An Entry Level Luxury BEV That Audi Buyers Will Feel At Home In
While many brands are just now dipping their toes into the battery electric vehicle pool, Audi has been swimming around in it for quite a few years, and is making even more waves with perhaps their most significant stride yet, this Q4 e-tron. So, let’s dive in for the details.
The e-tron name has been floating around Audi since 2009, originally signifying both their plug-in hybrid and all-electric concept and production vehicles. But it officially became the sub-brand for their fully electric lineup with the launch of 2019’s Audi e-tron SUV. Next up was the high-performance e-tron GT, and Audi has now followed that up with this entry-level 2022 Q4 e-tron crossover.
Available in BOTH regular SUV shape and Sportback flavor, we chose the Sportback. Its easily one of the best looking BEVs yet; and while we’re not generally in favor of giving up practicality for style, there isn’t a lot of compromise in this electric.
Based on VW’s modular EV platform, shared with the ID.4, there’s not much about the Q4 Sportback that screams all-electric. It sure doesn’t look much different from any of the other stylish European utility vehicles you see zipping down the road these days. Audi has kept a very traditional looking face, full of grille-work, only it’s mostly blocked off. While all Q4s have a descending roofline, the Sportback shape means it descends much more dramatically than the on the regular Q4.
One thing, a rear spoiler wraps over the rear glass creating a split see-through from the driver’s seat. Another thing is innovative lighting. The Q4 e-tron’s LED daytime runners are switchable between 4 different themes.
Driving this Sportback e-tron feels incredibly normal, in that it doesn’t really feel like a battery electric at all. Power is plentiful but not overwhelming; and both steering and braking have a very natural feel. A 201-horsepower single-motor rear-wheel drive setup is standard in the Q4 with a range of 265–miles; but the Sportback comes standard with the dual-motor quattro all-wheel-drive arrangement outputting a combined 295–horsepower and 339 lb-ft. of torque.
Both share the same 82-kWh battery. The Q4 Sportback’s range is rated at 241-miles; we drove 216 using 94% of the battery capacity, putting realistic range right around 230-miles. ’23 models, which are just going on sale as this test airs, will get a slight increase of range. Efficiency rating is a good 36 kWh/100 miles.
The Q4 Sportback’s interior feels more spacious than you would think based on its compact coupe-styled SUV shape, with an almost Honda-like attention to detail when it comes to thoughtfully placed storage. There’s a heavy use of recycled materials, which all look great. The 10-inch MMI touchscreen is oriented slightly towards the driver, mounted high in the dash, well-separated from the traditional-looking hooded gauge display, which is Audi’s 10-inch digital cockpit.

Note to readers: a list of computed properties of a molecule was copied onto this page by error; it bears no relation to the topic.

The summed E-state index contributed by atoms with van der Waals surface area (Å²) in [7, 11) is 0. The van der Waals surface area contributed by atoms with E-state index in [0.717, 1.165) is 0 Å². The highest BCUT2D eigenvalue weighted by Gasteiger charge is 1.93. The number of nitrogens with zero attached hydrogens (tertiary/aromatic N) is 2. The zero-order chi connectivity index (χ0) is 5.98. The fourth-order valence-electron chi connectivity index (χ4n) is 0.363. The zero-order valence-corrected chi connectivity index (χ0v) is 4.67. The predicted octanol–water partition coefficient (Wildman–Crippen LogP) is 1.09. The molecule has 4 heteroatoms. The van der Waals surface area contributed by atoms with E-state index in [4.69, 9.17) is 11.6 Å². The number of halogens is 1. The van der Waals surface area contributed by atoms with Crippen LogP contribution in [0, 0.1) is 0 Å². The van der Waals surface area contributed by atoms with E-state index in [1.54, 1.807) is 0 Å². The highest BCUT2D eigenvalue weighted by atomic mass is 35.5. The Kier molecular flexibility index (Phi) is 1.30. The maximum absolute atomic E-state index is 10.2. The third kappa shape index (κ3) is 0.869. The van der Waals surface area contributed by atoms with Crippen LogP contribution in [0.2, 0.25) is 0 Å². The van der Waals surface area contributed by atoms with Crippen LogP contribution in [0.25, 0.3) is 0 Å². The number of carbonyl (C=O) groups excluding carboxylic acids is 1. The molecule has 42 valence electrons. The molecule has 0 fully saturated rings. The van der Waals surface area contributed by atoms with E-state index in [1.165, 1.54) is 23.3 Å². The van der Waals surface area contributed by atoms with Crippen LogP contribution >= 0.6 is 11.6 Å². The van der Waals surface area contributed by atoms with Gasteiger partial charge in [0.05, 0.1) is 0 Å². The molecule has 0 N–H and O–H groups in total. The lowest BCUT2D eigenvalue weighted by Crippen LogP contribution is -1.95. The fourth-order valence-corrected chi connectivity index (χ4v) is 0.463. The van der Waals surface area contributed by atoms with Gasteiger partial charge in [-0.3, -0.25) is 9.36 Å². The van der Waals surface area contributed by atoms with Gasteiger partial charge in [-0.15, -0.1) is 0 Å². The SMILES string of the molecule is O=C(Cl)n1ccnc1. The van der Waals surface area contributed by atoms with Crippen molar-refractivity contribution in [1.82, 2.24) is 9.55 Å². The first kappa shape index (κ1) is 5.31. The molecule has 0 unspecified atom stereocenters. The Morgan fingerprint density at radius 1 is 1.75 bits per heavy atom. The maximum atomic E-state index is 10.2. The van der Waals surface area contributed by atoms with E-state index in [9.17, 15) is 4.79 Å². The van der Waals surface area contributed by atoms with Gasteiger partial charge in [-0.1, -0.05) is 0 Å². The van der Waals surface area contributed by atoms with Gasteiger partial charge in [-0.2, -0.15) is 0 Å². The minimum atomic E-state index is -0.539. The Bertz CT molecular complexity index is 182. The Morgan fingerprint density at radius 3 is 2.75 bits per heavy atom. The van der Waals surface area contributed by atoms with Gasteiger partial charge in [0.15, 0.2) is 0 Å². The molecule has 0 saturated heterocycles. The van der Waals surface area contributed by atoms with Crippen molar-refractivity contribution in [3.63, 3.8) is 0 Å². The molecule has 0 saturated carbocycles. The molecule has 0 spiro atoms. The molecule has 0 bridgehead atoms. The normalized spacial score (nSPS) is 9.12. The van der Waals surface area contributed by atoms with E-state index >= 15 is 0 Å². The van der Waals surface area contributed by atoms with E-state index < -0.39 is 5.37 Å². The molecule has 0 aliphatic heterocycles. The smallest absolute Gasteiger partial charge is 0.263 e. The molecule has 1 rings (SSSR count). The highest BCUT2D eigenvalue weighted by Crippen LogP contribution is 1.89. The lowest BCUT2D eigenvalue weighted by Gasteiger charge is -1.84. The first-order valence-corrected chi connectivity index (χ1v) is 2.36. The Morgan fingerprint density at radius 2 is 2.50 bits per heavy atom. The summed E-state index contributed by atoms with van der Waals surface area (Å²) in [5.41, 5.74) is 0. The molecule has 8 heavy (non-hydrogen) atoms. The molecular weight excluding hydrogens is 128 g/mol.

Cargo capacity is a great 24.8 cubic-ft.; folding the rear seatbacks bumps it up to 53.1. A sliding gear selector works well, positioned high on a floating console-like panel. We shifted to Drive and headed for our Mason Dixon Dragway proving grounds.
Like its VW ID.4 counterpart, the Q4 doesn’t explode powerfully off the line as some EVs do, taking more of a measured approach to gaining speed; but our 5.8-second trip to 60 is plenty fast for an entry-level luxury utility. Power delivery stayed smooth and steady for the entire ¼-mile, finishing in 14.4-seconds at 97 miles-per-hour.
On our handling course, the Q4 Sportback really came alive, with good steering feel, minimal understeer, and mild body roll. Grip was quite impressive, encouraging us to push harder and harder with each run. It’s a heavy toddler, yes, but also very responsive, solid-feeling, and just a pure joy to drive with enthusiasm. Panic stops from 60 averaged a good 114-feet, and that’s with drum brakes on the rear axle believe it or not. The pedal feels soft initially, but firms up nicely as travel progresses.
Pricing for the standard single-motor Q4 e-tron SUV starts right around $50,000; with the all-wheel-drive Sportback starting at $59,395.
As Audi continues to expand their BEV offerings, they’re doing it in what we feel is the best way possible, which is keeping them very Audi-like; giving buyers of this Audi Q4 Sportback e-tron not only a highly stylish fully-electric alternative, but one that Audi fans will feel right at home in.
Torque: 339 lb-ft
0-60 mph: 5.8 seconds
1/4 mile: 14.4 seconds at 97 mph
60-0 Braking: 114 feet (avg)
MW Range: ~ 230 miles
EPA Range: 241 miles
Efficiency Rating: 36 kWh/100 miles